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September 2003
Using the South to Promote Genetic Engineering in Europe —Once Again!

By Tewolde Behran Gebre Egzhiaber



Tewolde Behran Gebre Egzhiaber

While I was in the United Kingdom recently, I watched a documentary on British Channel Four Television, which portrayed Africa’s poverty and implied that the average British housewife’s resistance to genetically engineered (GE) food would prevent the South from receiving the benefits of GE. The argument was that bio-technology could solve Africa’s rural poverty and could eliminate malnutrition and undernutrition if the development of their genetic engineering were not rejected in Europe. Interviews with scientists from Kenya, India and Mexico were used to show what wonderful solutions to these problems would come from genetic engineering.

We, as informed Southerners, know that the South’s poverty is caused by deep-seated structural economic imbalances which were established during the periods of slavery and colonialism and are continuing now. We know that though individual technological inputs can help in food production, given that other conditions are equally as important, those single technological inputs are insignificant on their own.

Since it is the transnational corporations which are the beneficiaries of the long history of inequity that has plagued us in our position of disadvantage, I believe that it is our responsibility to reject such a misleading over-simplification of the solution to our problem; especially the use of our condition, by those very beneficiaries of the inequity, to justify the continuation of the benefits that they derive.

Letter to Channel Four Television:
We are appalled at the use made of the poverty of the rural people of the South to justify genetically modified food to Northern consumers. We are appalled for the following reasons:

1. Poverty in the South is structurally rooted in the prevalent North–South relationships. The present systems of international resource control, commodity pricing, education, training, research, finance, banking, insurance, transportation, etc. are all components of the system that controls wealth and poverty, and which started being put in place during the slavery and colonial periods and have matured in this post-colonial period. Southern poverty, especially rural poverty, is a consequence of this.

2. As such, the solution to rural poverty lies in a multidimensional corrective measure that would enable sufficient local control of the appropriation of the benefits that arise from the use of and trade in resources, as well as the application of labor.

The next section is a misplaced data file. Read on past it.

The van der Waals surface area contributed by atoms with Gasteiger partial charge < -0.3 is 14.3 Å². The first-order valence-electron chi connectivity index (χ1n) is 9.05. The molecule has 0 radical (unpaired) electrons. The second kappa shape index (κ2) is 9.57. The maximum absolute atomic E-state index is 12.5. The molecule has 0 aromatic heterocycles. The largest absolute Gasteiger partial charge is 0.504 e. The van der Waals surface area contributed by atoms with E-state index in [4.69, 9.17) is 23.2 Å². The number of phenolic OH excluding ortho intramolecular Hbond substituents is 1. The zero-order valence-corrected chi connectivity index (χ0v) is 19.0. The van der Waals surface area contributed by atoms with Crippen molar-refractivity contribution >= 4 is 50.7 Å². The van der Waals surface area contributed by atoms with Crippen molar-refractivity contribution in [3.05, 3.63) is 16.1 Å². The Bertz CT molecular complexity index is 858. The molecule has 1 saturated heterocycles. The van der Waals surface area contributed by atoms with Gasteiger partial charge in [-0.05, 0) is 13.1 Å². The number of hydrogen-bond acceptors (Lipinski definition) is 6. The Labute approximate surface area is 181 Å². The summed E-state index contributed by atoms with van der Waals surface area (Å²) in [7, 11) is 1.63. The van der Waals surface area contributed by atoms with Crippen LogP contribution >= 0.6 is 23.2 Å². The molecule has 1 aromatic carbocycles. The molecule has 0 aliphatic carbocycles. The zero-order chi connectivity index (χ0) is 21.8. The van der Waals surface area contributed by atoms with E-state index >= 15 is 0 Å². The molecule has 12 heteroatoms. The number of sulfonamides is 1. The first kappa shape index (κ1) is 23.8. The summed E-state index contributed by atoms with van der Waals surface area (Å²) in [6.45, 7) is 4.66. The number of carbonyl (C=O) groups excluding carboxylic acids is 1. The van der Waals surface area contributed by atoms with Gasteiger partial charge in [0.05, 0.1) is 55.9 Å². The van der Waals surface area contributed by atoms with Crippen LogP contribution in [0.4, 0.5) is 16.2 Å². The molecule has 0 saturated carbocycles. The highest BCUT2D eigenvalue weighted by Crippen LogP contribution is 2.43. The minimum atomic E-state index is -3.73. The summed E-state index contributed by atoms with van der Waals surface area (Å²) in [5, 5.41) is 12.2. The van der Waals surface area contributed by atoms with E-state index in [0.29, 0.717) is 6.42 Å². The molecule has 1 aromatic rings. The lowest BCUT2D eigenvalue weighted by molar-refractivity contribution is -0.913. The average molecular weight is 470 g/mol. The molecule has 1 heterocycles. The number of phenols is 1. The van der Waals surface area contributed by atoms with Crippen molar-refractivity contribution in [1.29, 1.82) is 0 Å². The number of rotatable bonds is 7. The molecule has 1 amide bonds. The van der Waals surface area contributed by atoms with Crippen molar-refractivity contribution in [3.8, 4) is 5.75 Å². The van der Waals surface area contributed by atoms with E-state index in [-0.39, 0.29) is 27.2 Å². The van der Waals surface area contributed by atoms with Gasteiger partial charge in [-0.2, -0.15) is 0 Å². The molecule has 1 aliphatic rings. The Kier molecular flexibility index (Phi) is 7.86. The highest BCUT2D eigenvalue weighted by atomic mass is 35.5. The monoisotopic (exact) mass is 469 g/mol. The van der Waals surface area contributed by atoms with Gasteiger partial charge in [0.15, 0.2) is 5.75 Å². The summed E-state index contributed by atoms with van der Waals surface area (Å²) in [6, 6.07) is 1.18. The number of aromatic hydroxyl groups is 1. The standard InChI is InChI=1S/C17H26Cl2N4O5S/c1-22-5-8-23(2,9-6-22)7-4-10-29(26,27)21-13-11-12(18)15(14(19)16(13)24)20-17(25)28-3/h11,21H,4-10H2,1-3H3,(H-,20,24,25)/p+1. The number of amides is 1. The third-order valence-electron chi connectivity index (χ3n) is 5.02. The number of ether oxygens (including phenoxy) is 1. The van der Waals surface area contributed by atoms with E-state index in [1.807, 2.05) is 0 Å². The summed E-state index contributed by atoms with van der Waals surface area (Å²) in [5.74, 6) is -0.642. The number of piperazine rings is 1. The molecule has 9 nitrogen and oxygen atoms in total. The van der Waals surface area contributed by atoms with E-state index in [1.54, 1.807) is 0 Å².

3. The assumption that the complex rural poverty that afflicts the South, would be amenable to solution through single technological inputs is grossly incorrect and totally objectionable since it would misdirect efforts.

4. Though technological inputs have a role to play in rural development, and genetic engineering could be a technology to consider, it would remain but one technology among many. For example, even if potential yields of food crops were to be dramatically improved, if storage, transportation, marketing, distribution, and the ability to buy the food were not simultaneously improved, the effort would still remain ineffective. In fact, as we keep pointing out, it is not shortage of food that is the problem, but its distribution. More GE food is not the point: it is improving access and local food security. But corporations do not profit from such solutions.

5. There are high yielding varieties in rural areas but their impacts remain limited by the bottlenecks imposed by many of the other variables. The agricultural research stations that are found in Southern countries have also produced many such varieties and the potentials of these varieties remain unrealized because of the other negative factors. But research must continue so that there will always be higher yielding varieties to have their potential impacts realized as and when conditions allow it. It is a gross oversimplification to state that such seed would solve rural food problems. The picture is the same with seed of improved nutritional quality such as Vitamin A rice.

6. At the heart of the inequity that maintains the present poverty of the South is the inherited positive advantage that the Northern transnational corporations enjoy. We consider the use of the South’s rural poverty to justify the monopoly control and global use of genetically modified food production by the North’s transnational corporations, not only an obstructive lie, but a way of derailing the solutions to our Southern rural poverty. It is the height of cynical abuse of the corporations’ position of advantage. Channel Four Television and The Times newspaper should be ashamed for allowing themselves to be so manipulated into trying effectively to emotionally blackmail the UK public into using GE.

Tewolde Bherhan Gebre Egziabher
is the General Manager of Ethiopia’s Environmental Protection Authority, and Ethiopia’s negotiator for the Convention on Biological Diversity.

This article originally appeared in Voices from the South: The Third World Debunks Corporate Myths on Genetically Engineered Crops, a report edited by Ellen Hickey and Anuradha Mittal and co-published by Food First and Pesticide Action Network North America ( To read the whole report or purchase a copy, visit Reprinted with kind permission.



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